Climate influences human speech development

Climate and human speech development

Variations in human speech exist across regions and continents. Linguists and researchers have long debated whether geography has affected this phenomenon. Nonetheless, a group of researchers uncovered a striking pattern: variations in human speech correlate with variations in climate or prevailing geographic temperature.

Researchers from the University of Miami, the Max Planck Institute for Evolutionary Anthropology, and the Max Planck Institute for Psycholinguistics examined more than 3,700 languages across different regions of the globe. They intended to draw the connection between climate and human speech development, particularly by discovering an association between the environment and consistency in vocal sounds across different languages in different geographic areas.

The researchers subsequently found out that out of the examined languages, 629 have complex tones and interestingly, these languages are spoken in tropical regions including Africa and Southeast Asia, as well as in humid regions of North America, Amazonia, and New Guinea.

Hence, the results ultimately imply that languages with complex tones or those that use three or more tones for sound contrast, are more likely to have developed and occurred in humid regions as opposed to languages with simple tone that are commonly found in desiccated regions, whether frigid areas or dry deserts.

Climate influences human speech development

This map shows the distribution of languages with complex tone (red dots) and without complex tone (blue dots) in the Phonotactics Database of the Australian National University. Darker shading on map corresponds to lower mean specific humidity. Photo credit: Caleb Everett/University of Miami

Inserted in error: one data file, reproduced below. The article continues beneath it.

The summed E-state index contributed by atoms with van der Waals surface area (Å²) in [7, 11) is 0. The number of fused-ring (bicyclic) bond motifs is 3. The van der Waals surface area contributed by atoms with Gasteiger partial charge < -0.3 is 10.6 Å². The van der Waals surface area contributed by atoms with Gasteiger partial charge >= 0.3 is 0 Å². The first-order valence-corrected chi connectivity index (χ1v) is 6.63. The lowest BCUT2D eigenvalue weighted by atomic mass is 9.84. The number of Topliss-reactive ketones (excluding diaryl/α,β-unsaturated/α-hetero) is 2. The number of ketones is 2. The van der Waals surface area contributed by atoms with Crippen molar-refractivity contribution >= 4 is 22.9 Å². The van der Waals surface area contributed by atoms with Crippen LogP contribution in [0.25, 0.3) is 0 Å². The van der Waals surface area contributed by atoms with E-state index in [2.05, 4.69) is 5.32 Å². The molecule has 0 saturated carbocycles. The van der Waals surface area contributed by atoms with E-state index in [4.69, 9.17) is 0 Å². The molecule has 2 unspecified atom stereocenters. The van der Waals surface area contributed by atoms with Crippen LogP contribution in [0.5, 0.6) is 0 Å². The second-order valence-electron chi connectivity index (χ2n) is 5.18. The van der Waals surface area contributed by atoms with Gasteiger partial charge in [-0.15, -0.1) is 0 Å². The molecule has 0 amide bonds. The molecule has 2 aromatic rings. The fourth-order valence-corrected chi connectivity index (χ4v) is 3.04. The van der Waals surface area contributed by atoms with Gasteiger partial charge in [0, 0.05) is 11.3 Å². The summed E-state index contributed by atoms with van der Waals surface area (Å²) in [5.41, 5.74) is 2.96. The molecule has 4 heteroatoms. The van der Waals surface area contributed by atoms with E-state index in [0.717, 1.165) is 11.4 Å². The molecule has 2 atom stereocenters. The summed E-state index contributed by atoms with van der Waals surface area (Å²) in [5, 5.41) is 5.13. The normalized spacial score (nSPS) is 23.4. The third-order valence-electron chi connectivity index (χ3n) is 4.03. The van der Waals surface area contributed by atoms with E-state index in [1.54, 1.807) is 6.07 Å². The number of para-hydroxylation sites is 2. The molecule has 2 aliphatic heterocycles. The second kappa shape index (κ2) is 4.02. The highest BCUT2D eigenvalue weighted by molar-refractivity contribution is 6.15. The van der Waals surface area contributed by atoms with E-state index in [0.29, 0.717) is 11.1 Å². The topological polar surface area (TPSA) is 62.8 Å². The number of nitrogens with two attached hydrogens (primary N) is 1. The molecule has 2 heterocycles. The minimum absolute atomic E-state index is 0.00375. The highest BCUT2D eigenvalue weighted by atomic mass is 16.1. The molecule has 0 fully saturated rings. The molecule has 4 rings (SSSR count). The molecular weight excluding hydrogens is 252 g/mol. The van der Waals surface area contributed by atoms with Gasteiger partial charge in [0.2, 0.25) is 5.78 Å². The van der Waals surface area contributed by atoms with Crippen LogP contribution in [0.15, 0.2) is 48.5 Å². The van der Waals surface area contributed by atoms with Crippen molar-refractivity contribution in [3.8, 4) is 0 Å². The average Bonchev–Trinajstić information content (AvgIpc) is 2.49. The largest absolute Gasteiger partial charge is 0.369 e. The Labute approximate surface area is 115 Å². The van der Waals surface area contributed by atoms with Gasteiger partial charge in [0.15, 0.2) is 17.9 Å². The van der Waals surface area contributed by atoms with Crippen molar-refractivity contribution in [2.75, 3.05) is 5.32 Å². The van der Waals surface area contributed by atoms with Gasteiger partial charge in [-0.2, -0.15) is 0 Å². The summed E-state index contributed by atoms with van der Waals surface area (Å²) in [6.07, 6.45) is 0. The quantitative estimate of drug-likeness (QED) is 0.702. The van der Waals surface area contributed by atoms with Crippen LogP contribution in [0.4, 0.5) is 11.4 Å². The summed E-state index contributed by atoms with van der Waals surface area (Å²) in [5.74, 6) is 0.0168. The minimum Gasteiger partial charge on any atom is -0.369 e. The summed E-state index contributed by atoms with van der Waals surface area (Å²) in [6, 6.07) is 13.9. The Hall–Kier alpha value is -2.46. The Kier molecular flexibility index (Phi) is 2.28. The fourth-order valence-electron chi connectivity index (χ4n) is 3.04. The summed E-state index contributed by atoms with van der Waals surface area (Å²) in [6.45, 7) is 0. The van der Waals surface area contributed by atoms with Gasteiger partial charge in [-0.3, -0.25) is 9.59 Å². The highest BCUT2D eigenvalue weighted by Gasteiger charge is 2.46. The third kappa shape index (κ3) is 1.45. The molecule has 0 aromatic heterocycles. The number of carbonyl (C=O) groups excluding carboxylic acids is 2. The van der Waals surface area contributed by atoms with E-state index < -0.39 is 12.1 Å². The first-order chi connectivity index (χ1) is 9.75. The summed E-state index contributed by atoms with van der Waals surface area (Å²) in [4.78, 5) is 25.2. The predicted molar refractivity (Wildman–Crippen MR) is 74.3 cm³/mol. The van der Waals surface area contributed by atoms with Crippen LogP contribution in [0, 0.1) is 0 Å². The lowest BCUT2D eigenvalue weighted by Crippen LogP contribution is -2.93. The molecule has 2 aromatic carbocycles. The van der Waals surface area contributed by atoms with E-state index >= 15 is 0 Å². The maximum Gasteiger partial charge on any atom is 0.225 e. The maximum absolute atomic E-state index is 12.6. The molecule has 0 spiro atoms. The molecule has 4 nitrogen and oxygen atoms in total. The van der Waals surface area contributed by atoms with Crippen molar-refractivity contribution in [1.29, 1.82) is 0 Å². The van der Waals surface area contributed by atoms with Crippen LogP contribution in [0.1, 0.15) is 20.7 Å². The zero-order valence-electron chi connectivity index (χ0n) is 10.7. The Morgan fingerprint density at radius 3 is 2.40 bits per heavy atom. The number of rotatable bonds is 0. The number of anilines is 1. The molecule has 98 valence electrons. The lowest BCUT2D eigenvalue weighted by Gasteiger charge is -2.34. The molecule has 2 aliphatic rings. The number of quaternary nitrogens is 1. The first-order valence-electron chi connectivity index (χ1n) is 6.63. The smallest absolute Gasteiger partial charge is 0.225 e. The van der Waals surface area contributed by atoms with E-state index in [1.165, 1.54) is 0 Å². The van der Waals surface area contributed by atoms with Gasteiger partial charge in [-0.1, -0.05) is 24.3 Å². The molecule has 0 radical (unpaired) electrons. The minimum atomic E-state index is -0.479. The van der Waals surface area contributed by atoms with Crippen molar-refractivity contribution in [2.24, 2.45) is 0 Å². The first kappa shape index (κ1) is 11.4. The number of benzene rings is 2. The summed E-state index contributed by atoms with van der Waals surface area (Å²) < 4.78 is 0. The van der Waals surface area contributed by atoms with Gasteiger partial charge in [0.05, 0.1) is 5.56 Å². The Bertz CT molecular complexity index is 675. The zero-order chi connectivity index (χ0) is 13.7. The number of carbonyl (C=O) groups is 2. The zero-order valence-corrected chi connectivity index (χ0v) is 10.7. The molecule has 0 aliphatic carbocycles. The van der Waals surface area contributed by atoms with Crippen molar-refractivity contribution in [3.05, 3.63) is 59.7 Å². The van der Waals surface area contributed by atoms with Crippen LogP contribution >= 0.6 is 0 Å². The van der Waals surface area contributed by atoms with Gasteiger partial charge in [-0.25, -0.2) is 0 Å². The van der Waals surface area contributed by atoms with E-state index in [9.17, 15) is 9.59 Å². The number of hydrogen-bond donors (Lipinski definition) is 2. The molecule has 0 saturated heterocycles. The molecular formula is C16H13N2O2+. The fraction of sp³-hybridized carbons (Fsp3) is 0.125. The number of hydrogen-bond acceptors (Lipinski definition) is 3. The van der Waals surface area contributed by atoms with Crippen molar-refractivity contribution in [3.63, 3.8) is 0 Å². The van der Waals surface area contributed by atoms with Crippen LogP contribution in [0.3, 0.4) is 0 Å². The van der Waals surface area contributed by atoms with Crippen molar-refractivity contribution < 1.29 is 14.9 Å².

“In my estimation, it changes a bit our understanding of how languages evolve,” said Caleb Everett, lead researcher and professor in the Department of Anthropology at University of Miami. “It does not imply that languages are completely determined by climate, but that climate can, over the long haul, be one of the factors that help shape languages.

“More broadly, this suggests another non-conscious way in which humans have adapted to their very different and harsh environments,” Everett added. “Also, there may be some health benefits to certain sound patterns in certain climates, but more research is needed to establish that in a satisfactory way.”

Drawing from extensive experimental data cited in the research, the researchers explained that inhaling dry air commonly found in dry or cold areas causes laryngeal dehydration and decreases vocal fold elasticity. The resulting sounds produced by the vocal chords are jittery and shimmery. Over the long run, the environmental or to be specific, the climatic condition caused adoption of easy-to-produce sounds or simple vocal tone and pitch.

Further details of the findings are found in the study “Climate, vocal folds, and tonal languages: Connecting the physiological and geographic dots” published in Proceedings of the National Academic of Sciences. Co-researchers are Damian E. Blasi and Sean Roberts, from the Max Planck Institute for Evolutionary Anthropology and the Max Planck Institute for Psycholinguistics.